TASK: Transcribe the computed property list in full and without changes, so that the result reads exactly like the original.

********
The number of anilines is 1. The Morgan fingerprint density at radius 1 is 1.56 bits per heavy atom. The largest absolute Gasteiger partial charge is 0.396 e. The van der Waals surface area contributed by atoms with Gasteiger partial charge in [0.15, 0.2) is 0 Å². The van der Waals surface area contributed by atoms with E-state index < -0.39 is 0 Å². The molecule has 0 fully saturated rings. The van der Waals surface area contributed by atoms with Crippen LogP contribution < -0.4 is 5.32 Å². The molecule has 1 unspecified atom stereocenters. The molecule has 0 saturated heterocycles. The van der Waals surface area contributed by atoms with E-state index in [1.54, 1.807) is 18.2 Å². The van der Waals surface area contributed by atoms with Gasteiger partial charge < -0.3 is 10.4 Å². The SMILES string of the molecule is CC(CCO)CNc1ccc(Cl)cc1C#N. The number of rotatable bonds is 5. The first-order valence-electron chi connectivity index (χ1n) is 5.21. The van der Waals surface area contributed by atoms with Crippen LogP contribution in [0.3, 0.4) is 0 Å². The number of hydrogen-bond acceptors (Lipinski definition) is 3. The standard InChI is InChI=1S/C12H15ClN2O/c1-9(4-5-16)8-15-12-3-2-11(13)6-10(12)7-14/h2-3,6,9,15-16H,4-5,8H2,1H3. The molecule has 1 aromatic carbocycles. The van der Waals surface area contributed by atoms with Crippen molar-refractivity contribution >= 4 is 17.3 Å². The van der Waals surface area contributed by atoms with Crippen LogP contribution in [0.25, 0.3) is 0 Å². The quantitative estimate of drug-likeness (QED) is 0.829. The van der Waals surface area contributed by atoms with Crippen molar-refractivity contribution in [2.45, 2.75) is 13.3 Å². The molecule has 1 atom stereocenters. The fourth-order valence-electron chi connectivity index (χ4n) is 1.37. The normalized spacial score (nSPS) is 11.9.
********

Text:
The number of anilines is 1. The Morgan fingerprint density at radius 1 is 1.56 bits per heavy atom. The largest absolute Gasteiger partial charge is 0.396 e. The van der Waals surface area contributed by atoms with Gasteiger partial charge in [0.15, 0.2) is 0 Å². The van der Waals surface area contributed by atoms with E-state index < -0.39 is 0 Å². The molecule has 0 fully saturated rings. The van der Waals surface area contributed by atoms with Crippen LogP contribution < -0.4 is 5.32 Å². The molecule has 1 unspecified atom stereocenters. The molecule has 0 saturated heterocycles. The van der Waals surface area contributed by atoms with E-state index in [1.54, 1.807) is 18.2 Å². The van der Waals surface area contributed by atoms with Gasteiger partial charge < -0.3 is 10.4 Å². The SMILES string of the molecule is CC(CCO)CNc1ccc(Cl)cc1C#N. The number of rotatable bonds is 5. The first-order valence-electron chi connectivity index (χ1n) is 5.21. The van der Waals surface area contributed by atoms with Crippen LogP contribution in [0.3, 0.4) is 0 Å². The number of hydrogen-bond acceptors (Lipinski definition) is 3. The standard InChI is InChI=1S/C12H15ClN2O/c1-9(4-5-16)8-15-12-3-2-11(13)6-10(12)7-14/h2-3,6,9,15-16H,4-5,8H2,1H3. The molecule has 1 aromatic carbocycles. The van der Waals surface area contributed by atoms with Crippen molar-refractivity contribution >= 4 is 17.3 Å². The van der Waals surface area contributed by atoms with Crippen LogP contribution in [0.25, 0.3) is 0 Å². The quantitative estimate of drug-likeness (QED) is 0.829. The van der Waals surface area contributed by atoms with Crippen molar-refractivity contribution in [2.45, 2.75) is 13.3 Å². The molecule has 1 atom stereocenters. The fourth-order valence-electron chi connectivity index (χ4n) is 1.37. The normalized spacial score (nSPS) is 11.9.